Realism is its own art movement that was founded by Gustave Corbet and included Jean-François Millet and Honoré Daumier among others (Manet is arguably also a Realist.) Although some of the artists opted for a style of optical realism (which I'll elaborate upon further later,) the visual style of the artwork was not the focus of Realist artworks. Instead, the artists were focused on the subjects that they were portraying. The works of the 19th century were mainly fantastical or mythological in subject matter (see Bouguereau, etc.) and all other subject matters were deemed below the standards of fine art. Inspired by the Enlightenment, which rejected religious ideals in favor of science and a materialistic (what you see is what you get) ideology, Courbet began to paint commonplace scenes, mostly portraying the working class. This didn't conform to the strick law of art's portrayal of only mythological, religious, and (neoclassically) historical subjects. Furthermore the subjects weren't dramatically exaggerated (as was common in Romanticism.) They were portrayed as they could be seen in actual life. The core principle of realism could be summed up in a quote of Courbet's where he said, "Show me an angel and I'll paint one." (Meaning he only would paint things that he could see to exist.)
Optical realism is another thing entirely, and it's what most people mean when they say "realism" nowadays. Optical realism has to do only with the visual style and aesthetic of a piece. It has nothing to do with the subject matter. It only means that you are painting things that gives them the illusion of reality. In a sense, it means that you are painting your subjects, no matter what they may be, in a sort of photographic quality. If you paint an alien with the greatest illusionary conviction then, no matter if it is "real" or not, it appears real and thus it is a realistic painting according to the skewed vocabulary of the 21st century. As an example, Bouguereau's work may be the hight of optical realism, but it lacks Realism in every other way.
Most of the art that is appreciated here and in similar places on the web are painted with optical realism but are in no ways Realist paintings.
Last edited by OldJake666; March 4th, 2012 at 02:55 AM.
Realism and realism (you add optical- and others would add tonal-) are in fact to different ideas. The capital one is like you said, movement compiled in retrospect by art historians. This is similar to Abstract and abstract and Mannerism and mannered. The other a visual aesthetic with a variable spectrum. I mean the latter not the former as there are no capital words of "Realism" in my posts.
Last edited by kinjark; March 3rd, 2012 at 02:15 AM.
I found an interesting excerpt that deals with this discussion of importance of plausibility in science fiction writing.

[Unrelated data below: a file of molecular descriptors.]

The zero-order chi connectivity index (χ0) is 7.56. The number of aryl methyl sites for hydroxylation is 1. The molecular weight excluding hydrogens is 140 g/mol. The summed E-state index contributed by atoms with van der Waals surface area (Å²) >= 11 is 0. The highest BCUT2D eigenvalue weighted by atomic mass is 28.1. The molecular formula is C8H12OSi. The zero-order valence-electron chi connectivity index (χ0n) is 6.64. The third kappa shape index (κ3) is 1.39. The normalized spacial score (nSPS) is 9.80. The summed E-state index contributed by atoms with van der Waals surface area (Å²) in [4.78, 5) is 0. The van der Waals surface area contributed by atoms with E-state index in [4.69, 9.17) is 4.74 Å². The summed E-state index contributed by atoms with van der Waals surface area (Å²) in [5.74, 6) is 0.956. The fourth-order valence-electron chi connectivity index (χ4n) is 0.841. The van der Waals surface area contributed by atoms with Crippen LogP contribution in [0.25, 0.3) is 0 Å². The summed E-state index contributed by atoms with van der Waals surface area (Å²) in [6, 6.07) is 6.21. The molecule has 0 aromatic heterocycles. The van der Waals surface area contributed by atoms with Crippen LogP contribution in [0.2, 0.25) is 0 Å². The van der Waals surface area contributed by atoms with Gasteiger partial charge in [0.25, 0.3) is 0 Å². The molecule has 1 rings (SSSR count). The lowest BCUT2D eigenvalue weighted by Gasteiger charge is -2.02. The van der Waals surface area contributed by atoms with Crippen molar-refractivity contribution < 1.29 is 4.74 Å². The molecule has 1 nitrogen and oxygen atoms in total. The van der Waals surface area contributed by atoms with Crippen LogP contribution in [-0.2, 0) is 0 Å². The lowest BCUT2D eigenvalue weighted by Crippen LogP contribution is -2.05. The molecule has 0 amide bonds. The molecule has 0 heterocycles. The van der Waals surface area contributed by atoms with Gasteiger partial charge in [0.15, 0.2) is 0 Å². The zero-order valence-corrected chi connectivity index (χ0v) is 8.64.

Link is here
"What counts as ‘plausible?’ I’ve got a reputation for writing ‘hard’ science fiction, with rigorously worked-out and plausible ideas–but I can tell you right now that I’ve never written an SF novel that didn’t hinge crucially on at least one utterly preposterous and impossible idea. Ventus? –Faster than light travel. Permanence? –Same. Lady of Mazes? ( …Mmph, I’ll get back to you on that one… maybe I wrote one…) Sun of Suns? –A ‘technology suppression field.’ Listen, anyone with a microgram of rhetorical talent can make anything sound plausible (a fact that explains nearly everything about the Predicament of Mankind); it’s all in how you present it. Jay Lake’s got a whole universe built as a vast Victorian clockwork mechanism, and I buy that. China Mieville does a wicked satire on Hegelian philosophy in Perdido Street Station, a kind of intellectual drive-by shooting, but I haven’t heard anyone complaining about the ‘plausibility’ of crisis theory.
Of course, the flipside of all this is something that Nietzsche pointed out and that far too few people consider: “Just because an argument is convincing, that doesn’t mean it’s right. It’s merely convincing.” Judging some SF as ‘better’ because it’s more ‘plausible’ is as foolish an exercise as believing seven impossible things before breakfast.
Here’s my rule: am I having fun? Yes? Then I’ll keep reading." -Karl Schroeder
Was there even such standard to being with? Sure people may not be able to draw or design a time machine that actually works, but that doesn't mean they should stop drawing.
You're broadening the standards of realism to apply to everything, when artists do not necessary need to concern about making everything experimentally plausible.
What is needed to be plausible, however, are the things that already exists in nature, which a major component of is light and form. For the things that don't exist, are all a matter of theoretical plausibility in terms of function.
If everyone had the mindset that because something might not be experimentally plausible, then they should not do it, you wouldn't have movies like Matrix or Lord of the Rings, which are successful even though things in it may not be experimentally plausible. No one is saying that, so there is no double standard.
Take into account the fact that we thought the universe revolved around a stationary Earth in the past. And that time travel, invisibility, and teleportation are to a certain degree plausible today, even though they are completely and "scientifically" implausible in the past. In fact, our imagination acknowledged the former three phenomenons before science, in novels and stories.
Last edited by Vay; March 3rd, 2012 at 02:29 AM.
why are you making life harder then it has to be? Does it really matter, is knowing this going to progress your art in anyway shape or form?
Should those who cant design or make something as complicated as a time machine work stop drawing? I don't think so. Though, don't you think that question of quitting making pictures because of failure at a difficult task a little off base?
Yes, I am broadening my scope of realistic to meet what most would consider hard science, as the exercise was to do just that. Why? in order it find where to much is too much.